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“We gratefully acknowledge the support of the Oliver Community Arts Council”

Tuesday, 12 November 2013

Hilary submitted a couple more great shots of the Spin In in Linden Gardens in the summer.

Margie adds:
A couple of weeks ago our guild drop in was bustling with activity.  Klaudia was teaching a felted slipper workshop, Dianne was teaching gals how to make fingerless gloves with bell bottoms and beads, and some were learning to weave.  
Some of the beautiful slippers.  Missed getting a picture to post of Marianne sitting soaking her feet with her slippers on in a tub of hot water. 

 Quite a few of our gals went to the Ponderosa Spin in the first part of Oct.  Another great day!  I was most impressed with the blankets the Salmon Arm guild did.  They wove several blankets on their warped loom then did a process called waulking to full them.  I came home researched  this process on my internet and was most intrigued with it. It  is a step in woolen clothmaking which involves the cleansing and thickening of the yardage.  In Scottish celtic tradition this process was accomplished by waulking songs which women sang to help set the pace.  Women would weave a yardage about 70 yards long, sew it into a circle and then place it on a long table and begin a very rythematic exercise of fulling the wool.  Apparently in Roman times fulling was conducted by slaves working the cloth by standing knee deep in tubs of human urine.  Urine was so important to the waulking business that it was taxed.  Stale urine, known as wash, was a source of ammonia salts & assisted in cleansing and whitening the cloth.  There are video's on-line as well.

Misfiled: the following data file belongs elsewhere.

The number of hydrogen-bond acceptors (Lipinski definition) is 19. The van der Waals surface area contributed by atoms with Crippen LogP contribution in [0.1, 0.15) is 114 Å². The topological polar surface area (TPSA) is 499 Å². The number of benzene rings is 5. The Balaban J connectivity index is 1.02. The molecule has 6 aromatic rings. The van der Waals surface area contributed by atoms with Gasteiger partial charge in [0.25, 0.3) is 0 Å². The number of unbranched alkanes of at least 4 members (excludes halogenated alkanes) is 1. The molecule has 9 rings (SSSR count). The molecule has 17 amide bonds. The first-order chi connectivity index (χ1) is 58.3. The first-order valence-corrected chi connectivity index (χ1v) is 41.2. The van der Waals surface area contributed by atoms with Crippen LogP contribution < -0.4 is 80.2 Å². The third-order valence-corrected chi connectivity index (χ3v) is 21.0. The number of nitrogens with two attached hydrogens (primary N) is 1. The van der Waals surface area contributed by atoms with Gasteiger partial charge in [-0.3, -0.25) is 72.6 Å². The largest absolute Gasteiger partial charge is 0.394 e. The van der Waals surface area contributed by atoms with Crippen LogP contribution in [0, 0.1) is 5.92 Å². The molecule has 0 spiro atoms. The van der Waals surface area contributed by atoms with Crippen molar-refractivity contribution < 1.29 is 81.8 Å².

Gail & Barb enjoying the luxury of an alpaca fleece.  Won't post your comment Barb..might get you into trouble.

Gudie displaying her felted necklace.  When I asked her what they were she said, " Gudie's balls."  How could I not have known that was what they were called?  You are such a delightful, inspirational person Gudie.  

Teaching my daughter-in-law to knit on the knitting machine.  Little man Hunter is just waiting for an opportunity to help.  Hoping soon that knitting machines will make a revival in the fibre world.  There are so many of them under the beds waiting to be brought out and become productive once again.  They are a challenge to learn to knit on but once figured out they can create garments in a fraction of the time it takes to hand knit.  If anyone is interested in knitting machines try to get Singer models as they are still being made and parts are still available.  Every knitting machine that has been stored needs a new retainer bar, the bar that holds the needles in postition.  These are made of foam strips and after years of storage the foam becomes crunchy and falls apart.  Danielle was excited about the scarf that took her fifteen minutes to knit. 

Last summer when I was dying skeins of wool in my back yard I was throwing them onto the ground when they came steaming hot out of the microwave.  The next day when my husband was out in the yard he called me to come out and see what I'd done to the grass.  My skeins had burnt the grass but the result was the almost perfect picture of an alpaca my random tossing had created.  So glad I took the picture to prove it.  Might have to submit this unusual happening to Spin Of magazine.